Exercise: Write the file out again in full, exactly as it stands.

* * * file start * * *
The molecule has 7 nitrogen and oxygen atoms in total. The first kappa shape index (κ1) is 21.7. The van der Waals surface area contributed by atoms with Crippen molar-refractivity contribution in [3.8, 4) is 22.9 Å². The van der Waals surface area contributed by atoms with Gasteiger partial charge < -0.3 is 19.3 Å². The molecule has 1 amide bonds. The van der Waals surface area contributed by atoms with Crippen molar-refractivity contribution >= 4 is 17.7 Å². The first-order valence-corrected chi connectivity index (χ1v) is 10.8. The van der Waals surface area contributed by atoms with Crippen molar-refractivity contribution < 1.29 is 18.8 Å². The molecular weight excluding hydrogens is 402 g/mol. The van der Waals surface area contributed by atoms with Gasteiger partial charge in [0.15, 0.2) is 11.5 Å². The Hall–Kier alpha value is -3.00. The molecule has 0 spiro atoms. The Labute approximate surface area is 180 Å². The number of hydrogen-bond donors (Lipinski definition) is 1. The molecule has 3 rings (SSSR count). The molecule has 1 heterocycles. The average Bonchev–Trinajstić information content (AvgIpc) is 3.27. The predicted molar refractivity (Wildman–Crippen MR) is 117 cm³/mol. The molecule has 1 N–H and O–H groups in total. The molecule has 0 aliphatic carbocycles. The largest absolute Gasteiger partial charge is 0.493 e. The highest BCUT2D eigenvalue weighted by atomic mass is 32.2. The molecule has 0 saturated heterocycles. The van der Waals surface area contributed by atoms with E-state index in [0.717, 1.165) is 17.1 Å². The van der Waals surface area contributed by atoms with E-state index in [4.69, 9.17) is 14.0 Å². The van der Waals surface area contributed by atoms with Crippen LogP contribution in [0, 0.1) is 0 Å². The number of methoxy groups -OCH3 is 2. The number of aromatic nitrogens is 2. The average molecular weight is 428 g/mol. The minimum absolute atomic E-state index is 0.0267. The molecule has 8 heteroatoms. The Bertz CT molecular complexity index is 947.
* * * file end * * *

The molecule has 7 nitrogen and oxygen atoms in total. The first kappa shape index (κ1) is 21.7. The van der Waals surface area contributed by atoms with Crippen molar-refractivity contribution in [3.8, 4) is 22.9 Å². The van der Waals surface area contributed by atoms with Gasteiger partial charge < -0.3 is 19.3 Å². The molecule has 1 amide bonds. The van der Waals surface area contributed by atoms with Crippen molar-refractivity contribution >= 4 is 17.7 Å². The first-order valence-corrected chi connectivity index (χ1v) is 10.8. The van der Waals surface area contributed by atoms with Crippen molar-refractivity contribution < 1.29 is 18.8 Å². The molecular weight excluding hydrogens is 402 g/mol. The van der Waals surface area contributed by atoms with Gasteiger partial charge in [0.15, 0.2) is 11.5 Å². The Hall–Kier alpha value is -3.00. The molecule has 0 spiro atoms. The Labute approximate surface area is 180 Å². The number of hydrogen-bond donors (Lipinski definition) is 1. The molecule has 3 rings (SSSR count). The molecule has 1 heterocycles. The average Bonchev–Trinajstić information content (AvgIpc) is 3.27. The predicted molar refractivity (Wildman–Crippen MR) is 117 cm³/mol. The molecule has 1 N–H and O–H groups in total. The molecule has 0 aliphatic carbocycles. The largest absolute Gasteiger partial charge is 0.493 e. The highest BCUT2D eigenvalue weighted by atomic mass is 32.2. The molecule has 0 saturated heterocycles. The van der Waals surface area contributed by atoms with E-state index in [0.717, 1.165) is 17.1 Å². The van der Waals surface area contributed by atoms with E-state index in [4.69, 9.17) is 14.0 Å². The van der Waals surface area contributed by atoms with Crippen LogP contribution in [0, 0.1) is 0 Å². The number of methoxy groups -OCH3 is 2. The number of aromatic nitrogens is 2. The average molecular weight is 428 g/mol. The minimum absolute atomic E-state index is 0.0267. The molecule has 8 heteroatoms. The Bertz CT molecular complexity index is 947.